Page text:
> };
> .fi
> .in
>
> Each program must contain one or more BPF instructions:
>
> .in +4n
> .nf
> struct sock_filter {    /* Filter block */
>     __u16   code;       /* Actual filter code */
>     __u8    jt;         /* Jump true */
>     __u8    jf;         /* Jump false */
>     __u32   k;          /* Generic multiuse field */
> };
> .fi
> .in
>
> When executing the instructions, the BPF program executes over the
> system call information made available via:
>
> .in +4n
> .nf
> struct seccomp_data {
>     int nr;                     /* system call number */
>     __u32 arch;                 /* AUDIT_ARCH_* value */
>     __u64 instruction_pointer;  /* CPU instruction pointer */
>     __u64 args[6];              /* up to 6 system call arguments */
> };
> .fi
> .in
>
> .\" FIXME I find the next piece a little hard to understand, so,
> .\"       some questions:
> .\"       * If there are multiple filters, in what order are they executed?
> .\"         (The man page should probably detail the answer to this question.)

All of them are executed.  The precedence rules determine what happens
if the filters return different values.

> .\"       * If there are multiple filters, are they all always executed?
> .\"         I assume not, but the notion that
> .\"             "the return value for the evaluation of a given system call
> .\"              will always use the value with the highest precedence"
> .\"         implies that even that if one filter generates (say)
> .\"         SECCOMP_RET_ERRNO, then further filters may still be executed,
> .\"         including one that generates (say) the "higher priority"
> .\"         SECCOMP_RET_KILL condition.
> .\"       Can you clarify the above?
> A seccomp filter returns one of the values listed below.
> If multiple filters exist,
> the return value for the evaluation of a given system call
> will always use the value with the highest precedence.
> (For example,
> .BR SECCOMP_RET_KILL
> will always take precedence.)
>
> In decreasing order order of precedence,
> the values that may be returned by a seccomp filter are:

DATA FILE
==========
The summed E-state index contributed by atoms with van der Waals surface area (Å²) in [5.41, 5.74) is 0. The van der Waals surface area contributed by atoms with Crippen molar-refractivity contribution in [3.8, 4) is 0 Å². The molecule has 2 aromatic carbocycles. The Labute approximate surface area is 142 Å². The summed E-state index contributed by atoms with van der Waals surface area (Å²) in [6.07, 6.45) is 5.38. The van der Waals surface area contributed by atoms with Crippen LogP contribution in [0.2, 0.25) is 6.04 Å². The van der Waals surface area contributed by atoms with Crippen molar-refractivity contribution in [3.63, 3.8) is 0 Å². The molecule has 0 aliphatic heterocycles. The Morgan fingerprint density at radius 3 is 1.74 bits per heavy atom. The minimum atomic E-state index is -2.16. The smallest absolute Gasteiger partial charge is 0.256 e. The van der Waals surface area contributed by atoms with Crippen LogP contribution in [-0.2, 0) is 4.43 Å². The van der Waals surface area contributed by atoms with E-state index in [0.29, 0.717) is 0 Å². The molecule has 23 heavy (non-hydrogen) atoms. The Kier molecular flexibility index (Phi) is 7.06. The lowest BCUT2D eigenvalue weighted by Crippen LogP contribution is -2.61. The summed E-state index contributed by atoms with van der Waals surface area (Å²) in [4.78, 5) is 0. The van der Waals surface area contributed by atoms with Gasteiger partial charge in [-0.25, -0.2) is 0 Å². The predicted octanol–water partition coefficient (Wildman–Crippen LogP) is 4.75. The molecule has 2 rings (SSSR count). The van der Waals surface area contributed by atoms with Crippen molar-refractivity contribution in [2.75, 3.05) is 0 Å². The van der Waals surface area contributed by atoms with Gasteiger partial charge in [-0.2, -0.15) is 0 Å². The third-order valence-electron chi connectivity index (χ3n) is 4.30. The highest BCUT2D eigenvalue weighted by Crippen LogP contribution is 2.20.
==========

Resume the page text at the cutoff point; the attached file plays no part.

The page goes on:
> .TP
> .BR SECCOMP_RET_KILL
> Results in the task exiting immediately without executing the system call.
> The task terminates as though killed by a
> .B SIGSYS
> signal
> .RI ( not
> .BR SIGKILL ).
> .TP
> .BR SECCOMP_RET_TRAP
> Results in the kernel sending a
> .BR SIGSYS
> signal to the triggering task without executing the system call.
> .IR siginfo\->si_call_addr
> will show the address of the system call instruction, and
> .IR siginfo\->si_syscall
> and
> .IR siginfo\->si_arch
> will indicate which system call was attempted.
> The program counter will be as though the system call happened
> (i.e., it will not point to the system call instruction).
> The return value register will contain an architecture\-dependent value;
> if resuming execution, set it to something sensible.
> (The architecture dependency is because replacing it with
> .BR ENOSYS
> could overwrite some useful information.)
>
> .\" FIXME The following sentence is the first time that SECCOMP_RET_DATA
> .\"       is mentioned. SECCOMP_RET_DATA needs to be described in this
> .\"       man page.
> The
> .BR SECCOMP_RET_DATA
> portion of the return value will be passed as
> .IR si_errno .
>
> .BR SIGSYS
> triggered by seccomp will have the value
> .BR SYS_SECCOMP
> in the
> .IR si_code
> field.
> .TP
> .BR SECCOMP_RET_ERRNO
> .\" FIXME What does "the return value" refer to in the next sentence?
> .\"       It is not obvious to me.

The return value is the value returned by the BPF program.

--Andy
--
To unsubscribe from this list: send the line "unsubscribe linux-kernel" in
the body of a message to majordomo@...r.kernel.org
More majordomo info at  http://vger.kernel.org/majordomo-info.html
Please read the FAQ at  http://www.tux.org/lkml/

Powered by blists - more mailing lists